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Quote:
On Apr 29, 2020, Ray Pierce wrote:
I would definitely stipulate that for most live performances... the less you work, the more important the "Dress Rehearsal" could be.


Absolutely.
Danny Doyle
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<BR>In a time of universal deceit, telling the truth is a revolutionary act....George Orwell
Luke Wolf
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Quote:
On Apr 29, 2020, Ray Pierce wrote:
I would definitely stipulate that for most live performances... the less you work, the more important the "Dress Rehearsal" could be.


Agreed.

Also, I've noticed that after a while, the simple fact of dressing up would put me "in the zone" and made it easier to recall my text, my moves, etc. Almost like a pavlovian thing. At the end of of the show, I would keep my suit on for as long as needed (meeting clients, writing feedbacks, etc.). I don't know how much of psychology it involves or if I'm just making stuff up for myself, but I noted something had changed!
magicalaurie
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Quote:
On Feb 24, 2020, Dannydoyle wrote:

your experience might lean more towards community theater than to professional touring.


Actually, the high school and college work was "professionally oriented educational theatre". (p.7 Theatrical Design and Production Fifth Edition J. Michael Gillette. McGraw-Hill 2005.)
Ray Pierce
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Most schools try and prepare you for professional work in any major you choose. Most theater programs tends to be the furthest from reality in my past experience. I have frequently lectured for HS and college students on "reality vs theory" to give them a true idea of what really goes on in the real world. Yes, there are exceptions. Many schools in the LA area turn out people with practical experience and real world expectations based on the caliber of instructors with a LOT of working production experience.

In my experience, when we're loading in for an "It's Magic" show as an example, the ONLY ones who might possibly be in some part of a costume are those that have some technical hook up that needs checking or calibrating for lighting purposes or needs to be spiked for the show. They might put on the coat or possibly a vest to check the line up but that's very rare. We usually set spike marks for everything, mark entrances and exits if needed and check any critical lighting cues involving BA or things like that. We just want to do what is necessary to make sure the local crew knows what is needed. We might mark a number for lighting or for timing if there is something like a run around or something time dependent but that's usually it. We do this every day, we don't want to do it again for no reason. We want to be as efficient as possible and get back to the dressing room to set props or to the green room where the food is.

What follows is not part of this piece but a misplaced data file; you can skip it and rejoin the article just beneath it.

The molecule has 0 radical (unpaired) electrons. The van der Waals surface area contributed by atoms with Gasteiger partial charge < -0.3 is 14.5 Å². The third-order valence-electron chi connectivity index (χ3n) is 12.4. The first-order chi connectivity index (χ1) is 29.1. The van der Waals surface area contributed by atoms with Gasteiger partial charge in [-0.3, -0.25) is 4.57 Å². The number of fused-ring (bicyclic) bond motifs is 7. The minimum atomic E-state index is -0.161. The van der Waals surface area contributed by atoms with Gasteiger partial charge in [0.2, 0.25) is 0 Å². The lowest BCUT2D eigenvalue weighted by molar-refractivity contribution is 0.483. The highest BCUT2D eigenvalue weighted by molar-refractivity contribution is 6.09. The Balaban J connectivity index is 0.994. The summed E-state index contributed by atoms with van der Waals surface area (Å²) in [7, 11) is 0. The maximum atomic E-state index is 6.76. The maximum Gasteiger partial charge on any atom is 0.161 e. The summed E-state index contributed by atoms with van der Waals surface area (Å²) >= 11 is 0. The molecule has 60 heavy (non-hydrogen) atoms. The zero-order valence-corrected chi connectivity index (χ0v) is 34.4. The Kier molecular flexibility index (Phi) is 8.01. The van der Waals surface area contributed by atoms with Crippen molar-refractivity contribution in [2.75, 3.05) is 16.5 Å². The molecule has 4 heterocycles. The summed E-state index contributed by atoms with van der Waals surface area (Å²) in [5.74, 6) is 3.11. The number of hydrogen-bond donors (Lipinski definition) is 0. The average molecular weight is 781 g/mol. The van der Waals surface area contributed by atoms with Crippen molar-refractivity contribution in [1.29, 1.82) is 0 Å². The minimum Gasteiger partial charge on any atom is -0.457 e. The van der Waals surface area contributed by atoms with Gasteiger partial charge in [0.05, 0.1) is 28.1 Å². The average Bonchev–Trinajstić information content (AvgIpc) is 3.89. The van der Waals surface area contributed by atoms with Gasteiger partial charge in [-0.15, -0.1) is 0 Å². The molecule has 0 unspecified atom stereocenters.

On our larger non magic touring shows, the only thing we might do is a mic check for any vocals. That's it. As Production Stage Manager, I'll make sure I walk our host and dancers through any tricky entrances or exits at that particular venue at some point during the day. We'll make sure the acts that fly know their take off spike marks. Any other details and notes I'll just talk through at 1/2 hour. We have a great team of ASM's that manage everything else and make sure the talent gets on and off safely.

Again, television is totally different as you are doing it for cameras and the director to understand how they want to shoot everything and manage the camera moves which is not a small thing. It is not usually for you to rehearse. By the time you get there you need to have your part down.

Commercials are totally different. You are typically assembling everything together in real time. You'll set lights and camera with stand ins then the talent comes in and you start playing. You might run it once before you shoot but usually in the time of digital media the rule is... "Shoot everything. Memory is cheap." Time is precious, you just need one good take to move on.
Ray Pierce
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Dannydoyle
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Yea Ray I have found that often, not always, the difference in theory and practice is the difference in lightening and the lightening bug.

Through sheer repetition you learn things they simply don't write in books. It is a different world touring for decades and an education with a professional orientation no matter how good that education is. This is not a knock at the education, just a fact of life.
Danny Doyle
<BR>Semper Occultus
<BR>In a time of universal deceit, telling the truth is a revolutionary act....George Orwell